Of the four people to have contracted the human form of mad cow disease in France so far, two have died. Both were regular customers of steakhouse chain Buffalo Grill. Allegations that the chain served British beef while it was banned in France have made headlines around Europe. The case once again highlights public concern and skepticism over food safety.
French restaurant chain Buffalo Grill has been accused of failing in its duty of care to customers, deceiving consumers on the nature and provenance of its ingredients and forging stamps of origin on cuts of meat. The claims have been made by lawyers acting for the families of two victims of Creuzfeldt-Jakob disease (vCJD), the human form of mad cow disease.
Since Bovine Spongiform Encephalopathy (BSE) – or mad cow disease – appeared in British cattle in the 1980s around 100 people have died from vCJD, mostly in Britain. Europe halted imports of British beef in 1996 amid fears of infection, and France controversially continued its ban until last October. Buffalo Grill is under investigation for allegedly serving British beef during the embargo.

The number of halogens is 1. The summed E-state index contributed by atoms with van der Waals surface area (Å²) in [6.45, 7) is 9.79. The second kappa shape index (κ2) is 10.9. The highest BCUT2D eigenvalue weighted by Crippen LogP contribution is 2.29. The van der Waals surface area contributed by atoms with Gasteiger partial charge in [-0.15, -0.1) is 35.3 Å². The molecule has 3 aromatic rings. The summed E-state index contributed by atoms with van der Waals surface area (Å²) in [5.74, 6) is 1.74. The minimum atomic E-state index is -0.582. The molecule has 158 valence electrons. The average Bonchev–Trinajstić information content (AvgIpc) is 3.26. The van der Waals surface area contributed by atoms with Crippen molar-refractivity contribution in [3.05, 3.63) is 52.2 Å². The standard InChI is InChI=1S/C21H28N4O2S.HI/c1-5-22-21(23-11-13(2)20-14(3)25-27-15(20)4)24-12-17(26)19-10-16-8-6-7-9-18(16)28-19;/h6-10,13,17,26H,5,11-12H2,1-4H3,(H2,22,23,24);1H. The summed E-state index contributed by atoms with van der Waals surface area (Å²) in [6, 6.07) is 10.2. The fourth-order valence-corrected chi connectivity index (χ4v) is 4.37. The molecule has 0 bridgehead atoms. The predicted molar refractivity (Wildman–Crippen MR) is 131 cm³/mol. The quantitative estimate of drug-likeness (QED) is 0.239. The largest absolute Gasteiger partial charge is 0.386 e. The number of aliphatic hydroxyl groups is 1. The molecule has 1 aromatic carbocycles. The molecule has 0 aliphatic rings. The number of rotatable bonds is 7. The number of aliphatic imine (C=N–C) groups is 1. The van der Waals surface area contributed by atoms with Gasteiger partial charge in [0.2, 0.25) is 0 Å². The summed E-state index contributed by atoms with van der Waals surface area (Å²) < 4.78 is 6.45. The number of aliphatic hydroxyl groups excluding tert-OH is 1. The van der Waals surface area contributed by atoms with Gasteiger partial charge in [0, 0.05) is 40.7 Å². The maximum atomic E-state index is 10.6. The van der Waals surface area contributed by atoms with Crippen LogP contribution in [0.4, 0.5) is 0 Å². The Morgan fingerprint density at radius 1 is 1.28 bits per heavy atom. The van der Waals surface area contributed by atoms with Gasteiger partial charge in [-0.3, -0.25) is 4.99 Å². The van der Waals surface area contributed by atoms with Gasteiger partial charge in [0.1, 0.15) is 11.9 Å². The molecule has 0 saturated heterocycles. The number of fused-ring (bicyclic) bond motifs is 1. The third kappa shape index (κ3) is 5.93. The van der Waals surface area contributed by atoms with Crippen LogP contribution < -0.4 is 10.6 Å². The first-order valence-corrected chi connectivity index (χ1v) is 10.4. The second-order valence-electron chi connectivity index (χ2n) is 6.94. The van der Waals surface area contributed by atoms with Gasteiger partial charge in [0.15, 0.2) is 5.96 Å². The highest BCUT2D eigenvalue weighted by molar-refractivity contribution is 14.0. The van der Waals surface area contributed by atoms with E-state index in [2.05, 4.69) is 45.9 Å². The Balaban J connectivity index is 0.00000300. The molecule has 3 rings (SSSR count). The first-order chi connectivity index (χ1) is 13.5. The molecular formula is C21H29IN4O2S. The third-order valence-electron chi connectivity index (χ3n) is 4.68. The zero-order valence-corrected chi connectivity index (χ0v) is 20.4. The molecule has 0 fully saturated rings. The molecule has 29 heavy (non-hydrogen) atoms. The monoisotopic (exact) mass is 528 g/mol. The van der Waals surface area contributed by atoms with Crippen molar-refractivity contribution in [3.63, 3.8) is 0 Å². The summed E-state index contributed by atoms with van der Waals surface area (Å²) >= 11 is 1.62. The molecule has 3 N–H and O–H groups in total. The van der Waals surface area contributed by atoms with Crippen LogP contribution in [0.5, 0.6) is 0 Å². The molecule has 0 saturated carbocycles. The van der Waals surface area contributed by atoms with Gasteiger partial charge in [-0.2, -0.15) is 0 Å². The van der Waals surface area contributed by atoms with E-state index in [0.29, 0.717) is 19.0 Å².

Trading in the company’s stock was frozen in December. When it resumed in January, an avalanche of sells orders sent it plummeting by half its value in matter of hours.
Four of the company’s senior executives face charges of manslaughter. The prosecution states that the two victims contracted variant CJD after eating contaminated British beef that had been fraudulently imported.
Staff from Districoupe, Buffalo Grill’s butchery subsidiary, originally claimed that they had seen joints of meat showing UK stamps of origin or no stamps at all, thus making it impossible to ascertain the product’s origin.
The public prosecutor’s office is in favor of dropping the charges of involuntary homicide against the senior executives as there is little evidence to suggest that they are directly responsible for the two deaths. However, the charges of endangering the lives of others, misleading customers and forgery remain.
Political and consumer reactions to food scares such as the BSE scare are frequently out of proportion to the actual safety risk. However, companies that are unable to convince a concerned public of their commitment to food safety expose themselves to the type of consequences now facing Buffalo Grill.
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